As much as we depend on machines today, they still lack some human qualities. One of these qualities is the ability to see through fog and mist. Humans can squint their eyes and use past experience to deduce what they are looking at. Machines, at least so far, require a clear and absolutely spotless field of vision.
However, this won’t be the case anymore. According to an article in Science Alert, a newly developed system works via an algorithm that measures the movement of individual light particles or photons, as fired in fast pulses from a laser and uses them to reconstruct objects that are obscured or hidden from the human eye.
Thus, this technology can even be applied in foggy or misty environments to help drones, automatic drivers for driverless cars, and satellites struggling to get a clear view through bad weather conditions.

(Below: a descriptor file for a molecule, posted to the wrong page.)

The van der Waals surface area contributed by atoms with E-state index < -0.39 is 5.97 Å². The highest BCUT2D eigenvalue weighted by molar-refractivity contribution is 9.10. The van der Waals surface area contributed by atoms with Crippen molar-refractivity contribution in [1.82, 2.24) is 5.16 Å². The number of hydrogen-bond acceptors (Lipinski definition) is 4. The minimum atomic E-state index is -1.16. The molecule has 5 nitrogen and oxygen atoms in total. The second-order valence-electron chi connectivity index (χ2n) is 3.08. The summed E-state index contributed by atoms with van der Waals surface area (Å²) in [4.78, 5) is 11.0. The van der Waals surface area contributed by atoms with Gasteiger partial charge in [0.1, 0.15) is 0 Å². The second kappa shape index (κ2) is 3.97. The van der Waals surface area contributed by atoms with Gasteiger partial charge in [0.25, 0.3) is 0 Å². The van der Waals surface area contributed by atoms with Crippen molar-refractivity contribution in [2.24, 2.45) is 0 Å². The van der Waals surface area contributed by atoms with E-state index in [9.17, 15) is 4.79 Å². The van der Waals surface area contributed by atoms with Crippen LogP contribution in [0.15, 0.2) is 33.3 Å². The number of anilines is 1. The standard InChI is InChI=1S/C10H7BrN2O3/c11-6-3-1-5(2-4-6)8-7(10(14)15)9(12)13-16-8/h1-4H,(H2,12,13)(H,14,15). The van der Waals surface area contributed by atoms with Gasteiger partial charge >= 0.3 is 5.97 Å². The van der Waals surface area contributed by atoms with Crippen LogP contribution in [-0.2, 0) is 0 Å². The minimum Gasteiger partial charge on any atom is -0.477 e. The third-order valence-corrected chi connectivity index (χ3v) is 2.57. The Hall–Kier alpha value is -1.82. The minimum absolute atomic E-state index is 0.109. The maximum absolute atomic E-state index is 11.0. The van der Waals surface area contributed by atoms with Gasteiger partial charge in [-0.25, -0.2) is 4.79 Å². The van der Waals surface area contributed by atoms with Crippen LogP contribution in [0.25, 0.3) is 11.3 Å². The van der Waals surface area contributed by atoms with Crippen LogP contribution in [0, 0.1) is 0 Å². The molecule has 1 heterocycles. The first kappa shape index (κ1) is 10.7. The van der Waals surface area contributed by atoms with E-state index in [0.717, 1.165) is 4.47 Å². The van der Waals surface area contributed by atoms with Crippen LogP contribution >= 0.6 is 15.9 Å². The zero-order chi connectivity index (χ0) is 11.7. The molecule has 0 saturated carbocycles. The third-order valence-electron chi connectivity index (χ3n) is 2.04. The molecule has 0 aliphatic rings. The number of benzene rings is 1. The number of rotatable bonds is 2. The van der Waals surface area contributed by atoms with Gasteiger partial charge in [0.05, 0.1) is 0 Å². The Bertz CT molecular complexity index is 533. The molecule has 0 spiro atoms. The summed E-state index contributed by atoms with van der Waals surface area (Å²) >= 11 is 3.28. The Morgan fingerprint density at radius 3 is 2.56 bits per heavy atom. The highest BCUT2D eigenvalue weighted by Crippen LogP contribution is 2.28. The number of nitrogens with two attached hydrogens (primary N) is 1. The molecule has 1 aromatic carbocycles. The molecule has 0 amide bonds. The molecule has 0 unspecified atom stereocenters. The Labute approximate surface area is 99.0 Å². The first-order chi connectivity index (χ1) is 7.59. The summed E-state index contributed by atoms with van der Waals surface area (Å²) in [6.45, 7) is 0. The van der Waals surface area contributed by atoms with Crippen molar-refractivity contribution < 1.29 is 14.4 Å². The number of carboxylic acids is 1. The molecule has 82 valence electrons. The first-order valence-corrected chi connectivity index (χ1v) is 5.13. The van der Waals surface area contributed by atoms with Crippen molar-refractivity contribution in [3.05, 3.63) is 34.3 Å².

“As the laser light passes through the barrier – the foam, in this study – only a few photons repel the object, and few rarely recreate it. However, the algorithm is smart enough to use those little bits of information to reconstruct a hidden object,” as explained in a Sproutwired article.
Officially, this is known as confocal diffuse tomography. While it’s not the first intervention made in the field of clearing visual obstructs, it offers more improvements over existing systems. The current systems have much more difficulty in mists and fogs. The dense atmosphere in such weather conditions scatters light in a way that cannot be read by machines. The algorithm attempts to fix this issue, permitting the machine to read the photons in any way possible.
However, the research is only in the basic stages and much more needs to be done in order to improve and implement the technology.